Historical sources are the main way that we can interact with and understand more about past events. Learning from history is essential, as it helps us know how we got here. We can explore events that shaped our society and even discover what society was like back then through the personal accounts of the people who lived through it.
What are the three types of sources?
- Primary Sources
- Secondary Sources
- Tertiary Sources
What is a primary source?
A primary source provides original information on an event, topic, or era from that period in time. Crucially, the data has to be first-hand. That means it was produced by someone who experienced that event, topic, or era.
Primary sources can take many shapes. They don’t just have to be interviews or diaries, although these may be more likely to survive than other forms. They could have been created in memoirs or oral histories during or after the event.
For non-historical topics, primary sources might include data and surveys – the raw figures you must interpret yourself to make any sense of.
What is a secondary source?
A secondary source is a second-hand account of history. Usually, these look at and interpret primary sources, using these to build up a clearer picture of what happened.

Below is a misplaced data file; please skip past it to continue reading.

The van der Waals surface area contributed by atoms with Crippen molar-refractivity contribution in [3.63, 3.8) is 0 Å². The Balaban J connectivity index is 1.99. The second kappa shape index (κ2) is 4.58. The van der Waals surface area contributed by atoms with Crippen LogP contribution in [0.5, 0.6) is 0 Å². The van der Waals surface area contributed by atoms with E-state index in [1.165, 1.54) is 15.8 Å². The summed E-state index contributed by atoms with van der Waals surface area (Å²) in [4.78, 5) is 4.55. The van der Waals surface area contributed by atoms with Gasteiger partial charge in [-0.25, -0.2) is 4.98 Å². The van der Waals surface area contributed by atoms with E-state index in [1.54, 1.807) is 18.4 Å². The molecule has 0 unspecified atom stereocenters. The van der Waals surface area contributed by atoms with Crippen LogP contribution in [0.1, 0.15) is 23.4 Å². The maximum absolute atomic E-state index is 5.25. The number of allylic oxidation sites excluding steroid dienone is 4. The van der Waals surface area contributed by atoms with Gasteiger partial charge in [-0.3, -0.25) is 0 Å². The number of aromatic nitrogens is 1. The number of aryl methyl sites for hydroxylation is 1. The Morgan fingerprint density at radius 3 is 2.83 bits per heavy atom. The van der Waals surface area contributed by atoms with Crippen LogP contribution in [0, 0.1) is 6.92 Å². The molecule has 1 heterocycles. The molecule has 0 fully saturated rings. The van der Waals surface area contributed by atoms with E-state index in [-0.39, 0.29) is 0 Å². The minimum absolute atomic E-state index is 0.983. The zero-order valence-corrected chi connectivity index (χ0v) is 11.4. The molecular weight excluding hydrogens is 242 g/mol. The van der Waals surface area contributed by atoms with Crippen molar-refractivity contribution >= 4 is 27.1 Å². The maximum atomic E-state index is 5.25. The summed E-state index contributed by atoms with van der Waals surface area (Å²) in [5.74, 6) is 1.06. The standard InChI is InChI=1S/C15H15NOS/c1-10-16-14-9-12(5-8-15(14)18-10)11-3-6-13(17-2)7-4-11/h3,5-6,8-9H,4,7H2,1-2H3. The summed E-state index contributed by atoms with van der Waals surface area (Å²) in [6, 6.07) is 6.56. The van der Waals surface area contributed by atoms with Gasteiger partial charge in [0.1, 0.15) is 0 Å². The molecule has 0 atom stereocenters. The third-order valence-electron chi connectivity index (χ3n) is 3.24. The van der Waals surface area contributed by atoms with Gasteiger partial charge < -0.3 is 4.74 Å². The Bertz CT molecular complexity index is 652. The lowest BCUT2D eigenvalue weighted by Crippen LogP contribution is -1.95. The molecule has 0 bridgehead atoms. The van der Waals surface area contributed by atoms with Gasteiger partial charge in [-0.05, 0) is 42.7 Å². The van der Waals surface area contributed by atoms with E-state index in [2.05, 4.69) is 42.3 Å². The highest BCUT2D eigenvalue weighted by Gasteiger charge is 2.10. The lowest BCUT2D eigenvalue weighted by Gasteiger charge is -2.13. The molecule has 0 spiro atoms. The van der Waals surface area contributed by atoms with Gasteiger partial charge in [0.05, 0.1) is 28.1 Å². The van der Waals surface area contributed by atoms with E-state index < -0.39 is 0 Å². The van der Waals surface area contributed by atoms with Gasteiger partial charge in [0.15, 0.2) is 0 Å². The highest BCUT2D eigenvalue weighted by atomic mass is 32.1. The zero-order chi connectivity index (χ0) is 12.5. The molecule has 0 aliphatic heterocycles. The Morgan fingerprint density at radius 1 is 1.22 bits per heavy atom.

They don’t need to have been created at the time; they could have been produced centuries or millennia later! Think of textbooks and school essays that use quotations from other places.
Some secondary sources can be used as historical sources. There’s a difference between a textbook written in the 1800s versus one written in the present day, so you could use them to demonstrate how opinions or understanding of a topic have changed over time.
What is a tertiary source?
A tertiary source is one that neither provides original information nor interprets it. Instead, tertiary sources tend to collect or summarise other sources, guiding people toward this information. For example, some dictionaries and encyclopedias can be tertiary, along with textbooks, fact books, and handbooks.
In many cases, tertiary sources aren’t considered good sources for writing essays or reports. However, they’re still vital for our research and shouldn’t be ignored!
Why is it essential to know about historical sources?
Historical sources give us an in-depth understanding of things that have happened in the past from the point of view of the people who lived through them. They’re usually but not always primary sources.
Even something as simple as a shopping list from 100 years ago can help us understand how the people who came before us lived. What did they buy? How much money would this have cost? What did they earn? How many people did they have to feed in their family? It might be possible to answer some of these questions through something that simple, so it’s a good demonstration of the power of a historical source!
10 Examples of Historical Sources
- Newspaper reports
- Original photographs
- Recordings or transcripts of speeches
- Oral histories
- Artifacts and relics
- Archaeological sites